With the global pandemic, skyrocketing unemployment, and widespread social unrest, 2020 has been marked by anger, grief, flat-out terror. And oddly enough: Boredom.
An April 2020 Gallup poll of adults during quarantine found that 41 percent of Americans frequently experienced boredom. In an Italian study of adults in quarantine, boredom was the second most common concern—above loneliness and lack of fresh air.
We’ve had plenty of downtime, but we also have more entertainment at our fingertips than ever before. How can we be bored?
First, boredom is actually more than an absence of things to do. In their book “Out of My Skull: The Psychology of Boredom,” researchers James Danckert, Ph.D, and John Eastwood, Ph.D, define boredom as: “The uncomfortable feeling of wanting, but being unable to, engage in satisfying activity.”
What boredom signals, they say, is a loss of or disconnection from purpose—which happens when we suppress our emotions, says Eastwood. With our daily lives shaken up, we’ve become further destabilized, causing many to wonder, what does it all mean? Enter boredom.
“Boredom is a call to action,” note Danckert and Eastwood. Instead of rushing to banish boredom, or distract yourself from it, view it as a signal and opportunity to reconnect to what matters to you, and watch your restlessness recede. Here’s how.
1. Address the Agitation
Because boredom is an agitated, restless state, further feeding it doesn’t solve the problem, says Danckert. Instead, he says, it’s important to address that excess energy and restlessness.
Rather than look for something to stimulate or energize you, do something deeply calming. Take a walk or some deep breaths.
2. Don’t Mistake Entertainment for Fulfillment
At the first sign of boredom, we reach for our phones. But treating ourselves as “empty vessels” to fill up with passive entertainment causes boredom to return “with a vengeance,” say Danckert and Eastwood.
Rather than just scroll through what other people are up to, Eastwood says, turn that attention to what you’re up to and why by asking questions, such as, “What matters to me?” and “What do I want to do that I’m not doing?” Even better, jot those thoughts in a journal to discover what to explore next—something you won’t find in someone else’s feed.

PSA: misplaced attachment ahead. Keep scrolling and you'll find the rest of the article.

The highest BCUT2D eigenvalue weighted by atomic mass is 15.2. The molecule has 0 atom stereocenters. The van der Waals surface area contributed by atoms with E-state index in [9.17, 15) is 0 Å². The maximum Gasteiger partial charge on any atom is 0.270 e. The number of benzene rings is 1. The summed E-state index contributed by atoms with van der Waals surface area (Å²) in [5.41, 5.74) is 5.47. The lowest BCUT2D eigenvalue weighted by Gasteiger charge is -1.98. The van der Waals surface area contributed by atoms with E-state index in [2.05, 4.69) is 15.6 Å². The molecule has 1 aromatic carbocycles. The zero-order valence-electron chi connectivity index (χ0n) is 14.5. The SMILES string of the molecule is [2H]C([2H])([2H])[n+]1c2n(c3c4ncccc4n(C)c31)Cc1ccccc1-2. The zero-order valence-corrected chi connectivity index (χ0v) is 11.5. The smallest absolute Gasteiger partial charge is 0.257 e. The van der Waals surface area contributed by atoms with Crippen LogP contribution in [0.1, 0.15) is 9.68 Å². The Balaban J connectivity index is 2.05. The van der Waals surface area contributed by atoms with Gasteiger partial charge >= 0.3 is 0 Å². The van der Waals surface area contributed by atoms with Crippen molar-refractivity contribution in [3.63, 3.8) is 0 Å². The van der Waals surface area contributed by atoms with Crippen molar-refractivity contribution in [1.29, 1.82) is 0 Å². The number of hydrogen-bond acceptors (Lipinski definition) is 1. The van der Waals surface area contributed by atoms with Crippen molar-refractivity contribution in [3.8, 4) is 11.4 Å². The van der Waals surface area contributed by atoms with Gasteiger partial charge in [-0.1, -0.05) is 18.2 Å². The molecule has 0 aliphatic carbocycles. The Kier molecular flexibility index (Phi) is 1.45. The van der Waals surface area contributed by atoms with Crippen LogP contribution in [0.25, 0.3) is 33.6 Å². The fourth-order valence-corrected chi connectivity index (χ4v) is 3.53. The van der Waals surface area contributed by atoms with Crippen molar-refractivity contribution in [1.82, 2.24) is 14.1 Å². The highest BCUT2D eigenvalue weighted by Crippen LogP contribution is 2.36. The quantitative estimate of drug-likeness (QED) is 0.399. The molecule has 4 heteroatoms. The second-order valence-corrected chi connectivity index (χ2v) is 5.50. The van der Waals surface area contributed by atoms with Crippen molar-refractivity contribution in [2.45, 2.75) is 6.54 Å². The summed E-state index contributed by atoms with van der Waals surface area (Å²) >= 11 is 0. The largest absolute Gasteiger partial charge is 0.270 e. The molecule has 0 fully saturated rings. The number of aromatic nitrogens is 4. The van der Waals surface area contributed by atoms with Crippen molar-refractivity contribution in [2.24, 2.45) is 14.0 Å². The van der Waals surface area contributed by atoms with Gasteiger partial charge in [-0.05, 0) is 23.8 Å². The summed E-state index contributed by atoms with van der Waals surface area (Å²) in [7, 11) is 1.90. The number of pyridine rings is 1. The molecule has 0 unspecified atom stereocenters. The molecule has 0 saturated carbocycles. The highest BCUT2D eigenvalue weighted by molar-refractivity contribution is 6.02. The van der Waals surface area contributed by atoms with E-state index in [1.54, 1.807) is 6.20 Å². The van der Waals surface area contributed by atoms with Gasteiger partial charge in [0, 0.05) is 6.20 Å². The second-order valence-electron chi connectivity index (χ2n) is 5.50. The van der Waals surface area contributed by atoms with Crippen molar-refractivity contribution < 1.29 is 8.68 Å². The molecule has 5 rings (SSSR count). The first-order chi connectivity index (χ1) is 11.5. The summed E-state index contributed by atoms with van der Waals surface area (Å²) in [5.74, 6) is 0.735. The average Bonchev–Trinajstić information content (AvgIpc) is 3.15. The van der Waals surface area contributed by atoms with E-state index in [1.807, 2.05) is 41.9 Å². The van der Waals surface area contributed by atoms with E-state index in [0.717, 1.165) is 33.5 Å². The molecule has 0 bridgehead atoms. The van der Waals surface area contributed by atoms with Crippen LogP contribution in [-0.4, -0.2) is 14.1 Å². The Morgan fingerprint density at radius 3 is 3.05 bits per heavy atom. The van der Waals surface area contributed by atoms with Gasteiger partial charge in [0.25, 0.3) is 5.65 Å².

3. Set Small Objectives
The itch for entertainment comes because we’re too tired to do anything else. “Dealing with uncertainty and anxiety depletes our limited mental resources,” says Yijun Lin, M.S., a researcher at the University of Florida.
When you’re bored, “Write a novel” could be too big a bite. Instead, strive for small goals that honor your limited capacity while providing a sense of meaning, she says, like reading an article you bookmarked, checking in on a friend, or writing a page or two.
4. Say Yes to Some Busy Work
You might think that dull chores only make things worse. However, research published in “Creativity Research Journal” found that people performing mind-numbing tasks (like reading the phone book) brainstormed more creative possibilities on a follow-up task.
The reason? Simple, repetitive tasks encourage our minds to wander. So while it may not seem like folding laundry or mowing the lawn is a boredom solution, they may give your body enough activity and space to turn your creative wheels.
5. See Boring Tasks Through a New Lens
Sometimes the task at hand is the problem—you don’t want to do it. But what if you shifted how you felt about it?
Research published in the “Journal of Educational Psychology” found that when students were prompted to write about why their schoolwork was relevant to their lives, their interest in learning surged.
Ask yourself: What greater purpose does this work serve? Who will be helped? What does it mean to accomplish it? This can change your relationship to the task—which may be all you need to finish it.
6. Notice the Nuances
When you’re bored, everything feels boring—you start a show and stop it, pick up a book and put it down. One solution may lie in your powers of observation: The more you look at something, the more interesting it becomes, says Eastwood.
A Japanese study in the “Journal of Cognitive Psychology” showed that participants preferred and paid more attention to shapes they’d seen multiple times.
Surrender the search for the perfect activity and rest your attention on one thing—whether that’s a book, a meal, or a sculpture in the park you’ve passed by a thousand times. When you pay attention, the quality and nature of your attention changes—and so might your experience of everything.